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…but I swear I never met that woman, nor did I perform her butt surgery.
Covering my ass… and apparently she should’ve covered hers,
So, I’ll be honest: I was never a huge Ultimate Warrior fan. As a kid, I always found myself rooting for Hulk Hogan, especially when the two would square off against each other. Sure, the Warrior was the next generation of wrestlers—and, some might argue, the future of the company—but I came into wrestling (and left wrestling) a Hulkamaniac.
Still, that doesn’t mean I never rooted for him. On July 31st, 1988, my mom took me to WWF WrestleFest at Milwaukee County Stadium.
As you can see, a lot of soon-to-be wrestling icons wrestled that night. For me, the highlight of the evening was seeing Hogan battle Andre the Giant in a steel cage match, but just as memorable was the Warrior fighting Bobby ‘The Brain” Heenan in a “Loser Wears a Weasel Costume” match.
Obviously, the 11-year-old me was rooting for the Warrior that night. And, just as obviously, the match ended like this:
And you know what? Two years ago, I chose to wear this face paint for our Wrestlemania XXVIII party:
And so, while the Warrior’s passing doesn’t have the same effect on me as, say, the deaths of some other wrestlers (who take their vitamins and say their prayers, for example), he definitely held a special place in the wrestling years of my childhood. I’m glad I got to see him wrestle in person.
Fifty-percent of that poster is now dead,
American jazz legend Dave Brubeck passed away today at the age of 91.
Like many people, I heard The Dave Brubeck Quartet’s “Take Five” many times growing up, but it wasn’t until around 2002 that I started their buying albums.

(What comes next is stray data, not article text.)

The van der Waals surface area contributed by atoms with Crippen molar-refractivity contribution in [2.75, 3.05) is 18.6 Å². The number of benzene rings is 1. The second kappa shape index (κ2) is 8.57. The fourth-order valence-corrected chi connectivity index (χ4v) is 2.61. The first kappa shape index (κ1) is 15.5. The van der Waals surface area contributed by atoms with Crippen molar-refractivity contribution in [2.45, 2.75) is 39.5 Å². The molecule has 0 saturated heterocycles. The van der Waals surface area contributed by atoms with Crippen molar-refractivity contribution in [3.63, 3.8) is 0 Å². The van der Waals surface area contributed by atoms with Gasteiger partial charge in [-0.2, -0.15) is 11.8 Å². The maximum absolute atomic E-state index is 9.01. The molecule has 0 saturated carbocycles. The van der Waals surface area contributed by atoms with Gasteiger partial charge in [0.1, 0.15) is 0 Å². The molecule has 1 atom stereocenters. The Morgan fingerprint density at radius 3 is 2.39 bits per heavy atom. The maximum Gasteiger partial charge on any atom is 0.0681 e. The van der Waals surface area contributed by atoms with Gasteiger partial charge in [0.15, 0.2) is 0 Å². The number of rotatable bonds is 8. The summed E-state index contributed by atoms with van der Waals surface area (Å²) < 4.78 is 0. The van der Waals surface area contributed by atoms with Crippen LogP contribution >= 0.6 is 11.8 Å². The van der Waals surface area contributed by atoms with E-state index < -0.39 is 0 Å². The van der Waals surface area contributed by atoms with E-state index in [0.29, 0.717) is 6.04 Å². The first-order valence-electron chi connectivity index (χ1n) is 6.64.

Over the past few years, I’ve started listening to those albums more and more (mostly because I can’t listen to anything with lyrics when I write).
Ninety-one years is a pretty good run. Creating what Brubeck did within those 91 years makes it a pretty great run.
I know what I’m listening to today,
This week, I decided I would no longer be publishing “dead” posts on “The Blarg.”
Over time, I’ve come to feel those posts are too easy. That, and a shitload of people have been dying recently, and I’m nervous of “The Blarg” becoming an obituary site. I decided that the Phyllis Diller post would be the last of its kind; I figured she was a good one to go out on.
And then yesterday, legendary Muppet performer Jerry Nelson died.
So instead of ignoring Nelson’s passing, I’ve decided that every once in awhile, when the situation warrants it, I’ll handle “dead” posts like this.
Nelson was the hands beneath and the voice behind many of the Muppets greatest characters. On “Sesame Street,” he was the Amazing Mumford, Herry Monster, Sherlock Hemlock, Snuffleupagus, and (probably his most well-known character) Count von Count. On “The Muppet Show,” he was Robin the Frog, Camilla the Chicken, Dr. Julius Strangepork, Uncle Deadly, Lew Zealand, and (my personal favorite) Sgt. Floyd Pepper. And for “Fraggle Rock” fans, he was Gobo.
Nelson was a Muppet original. Sadly, there aren’t very many of them left.
Back in December 2001, some friends, my sister (to be clear, my sister is also my friend) and I had an opportunity to meet Jerry at a Muppet convention in Los Angeles. (Don’t judge us!) It was very brief, but at the end of it I got an autograph from him. That’s somewhere in a box back in Los Angeles (I’m writing this from San Francisco), otherwise I’d scan it and show it to you guys.
But who needs an autograph when I’ve got a little piece of Jerry Nelson right here on my arm?
That sounded gross, but you understand what I mean.
Every time one of the Muppet Men go it bums me out, and Jerry Nelson was one of the best. The Muppets were different after Jim Henson and Richard Hunt died. Somehow, today, the Muppets are different than they were yesterday.
He’ll be missed.
One! One amazing performer! Ha-ha-ha,
PS: Listen to Jerry doing the Count on this commercial.
This one sucks.
We had an opportunity to interview Diller back in 2002 for “Tastes Like Chicken.” Weeks after we interviewed her, she sent the interviewer, our good friend Marla, a card; inside was a short note thanking her for the interview.
You can read the interview here.
Diller was a class act. On top of that, she was hilarious, and a trailblazer for every comedienne who followed her.
She will be missed.
Somewhere, Fang weeps,